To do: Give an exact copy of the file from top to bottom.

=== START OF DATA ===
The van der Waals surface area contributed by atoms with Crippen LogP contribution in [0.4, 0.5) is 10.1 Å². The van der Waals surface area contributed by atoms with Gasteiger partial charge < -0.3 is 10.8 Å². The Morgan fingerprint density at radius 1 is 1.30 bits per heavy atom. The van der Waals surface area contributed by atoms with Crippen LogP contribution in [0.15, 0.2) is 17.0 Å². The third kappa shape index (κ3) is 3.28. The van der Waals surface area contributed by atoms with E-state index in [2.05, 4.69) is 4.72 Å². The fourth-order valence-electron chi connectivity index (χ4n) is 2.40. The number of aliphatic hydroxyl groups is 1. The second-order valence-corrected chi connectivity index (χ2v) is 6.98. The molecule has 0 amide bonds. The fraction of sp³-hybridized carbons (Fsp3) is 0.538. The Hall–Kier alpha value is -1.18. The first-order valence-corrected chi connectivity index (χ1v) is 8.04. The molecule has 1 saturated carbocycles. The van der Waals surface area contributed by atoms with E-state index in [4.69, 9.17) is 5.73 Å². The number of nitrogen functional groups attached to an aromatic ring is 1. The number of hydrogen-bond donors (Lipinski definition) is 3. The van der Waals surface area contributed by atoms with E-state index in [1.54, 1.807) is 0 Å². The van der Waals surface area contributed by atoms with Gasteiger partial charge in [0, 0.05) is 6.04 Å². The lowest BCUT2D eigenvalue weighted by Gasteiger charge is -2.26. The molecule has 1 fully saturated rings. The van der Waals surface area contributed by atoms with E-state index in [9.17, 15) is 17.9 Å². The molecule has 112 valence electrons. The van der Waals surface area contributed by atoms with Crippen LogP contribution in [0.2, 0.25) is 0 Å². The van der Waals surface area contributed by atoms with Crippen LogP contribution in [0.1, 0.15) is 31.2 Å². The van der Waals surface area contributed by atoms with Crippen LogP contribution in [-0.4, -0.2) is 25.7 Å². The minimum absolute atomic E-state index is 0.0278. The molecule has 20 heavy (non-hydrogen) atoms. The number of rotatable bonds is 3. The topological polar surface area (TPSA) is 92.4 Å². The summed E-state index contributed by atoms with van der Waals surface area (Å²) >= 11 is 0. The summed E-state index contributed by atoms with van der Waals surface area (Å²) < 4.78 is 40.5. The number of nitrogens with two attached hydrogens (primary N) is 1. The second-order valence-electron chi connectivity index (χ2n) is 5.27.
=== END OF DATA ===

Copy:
The van der Waals surface area contributed by atoms with Crippen LogP contribution in [0.4, 0.5) is 10.1 Å². The van der Waals surface area contributed by atoms with Gasteiger partial charge < -0.3 is 10.8 Å². The Morgan fingerprint density at radius 1 is 1.30 bits per heavy atom. The van der Waals surface area contributed by atoms with Crippen LogP contribution in [0.15, 0.2) is 17.0 Å². The third kappa shape index (κ3) is 3.28. The van der Waals surface area contributed by atoms with E-state index in [2.05, 4.69) is 4.72 Å². The fourth-order valence-electron chi connectivity index (χ4n) is 2.40. The number of aliphatic hydroxyl groups is 1. The second-order valence-corrected chi connectivity index (χ2v) is 6.98. The molecule has 0 amide bonds. The fraction of sp³-hybridized carbons (Fsp3) is 0.538. The Hall–Kier alpha value is -1.18. The first-order valence-corrected chi connectivity index (χ1v) is 8.04. The molecule has 1 saturated carbocycles. The van der Waals surface area contributed by atoms with E-state index in [4.69, 9.17) is 5.73 Å². The number of nitrogen functional groups attached to an aromatic ring is 1. The number of hydrogen-bond donors (Lipinski definition) is 3. The van der Waals surface area contributed by atoms with E-state index in [1.54, 1.807) is 0 Å². The van der Waals surface area contributed by atoms with Gasteiger partial charge in [0, 0.05) is 6.04 Å². The lowest BCUT2D eigenvalue weighted by Gasteiger charge is -2.26. The molecule has 1 fully saturated rings. The van der Waals surface area contributed by atoms with E-state index in [9.17, 15) is 17.9 Å². The molecule has 112 valence electrons. The van der Waals surface area contributed by atoms with Crippen LogP contribution in [0.2, 0.25) is 0 Å². The van der Waals surface area contributed by atoms with Crippen LogP contribution in [0.1, 0.15) is 31.2 Å². The van der Waals surface area contributed by atoms with Crippen LogP contribution in [-0.4, -0.2) is 25.7 Å². The minimum absolute atomic E-state index is 0.0278. The molecule has 20 heavy (non-hydrogen) atoms. The number of rotatable bonds is 3. The topological polar surface area (TPSA) is 92.4 Å². The summed E-state index contributed by atoms with van der Waals surface area (Å²) >= 11 is 0. The summed E-state index contributed by atoms with van der Waals surface area (Å²) < 4.78 is 40.5. The number of nitrogens with two attached hydrogens (primary N) is 1. The second-order valence-electron chi connectivity index (χ2n) is 5.27.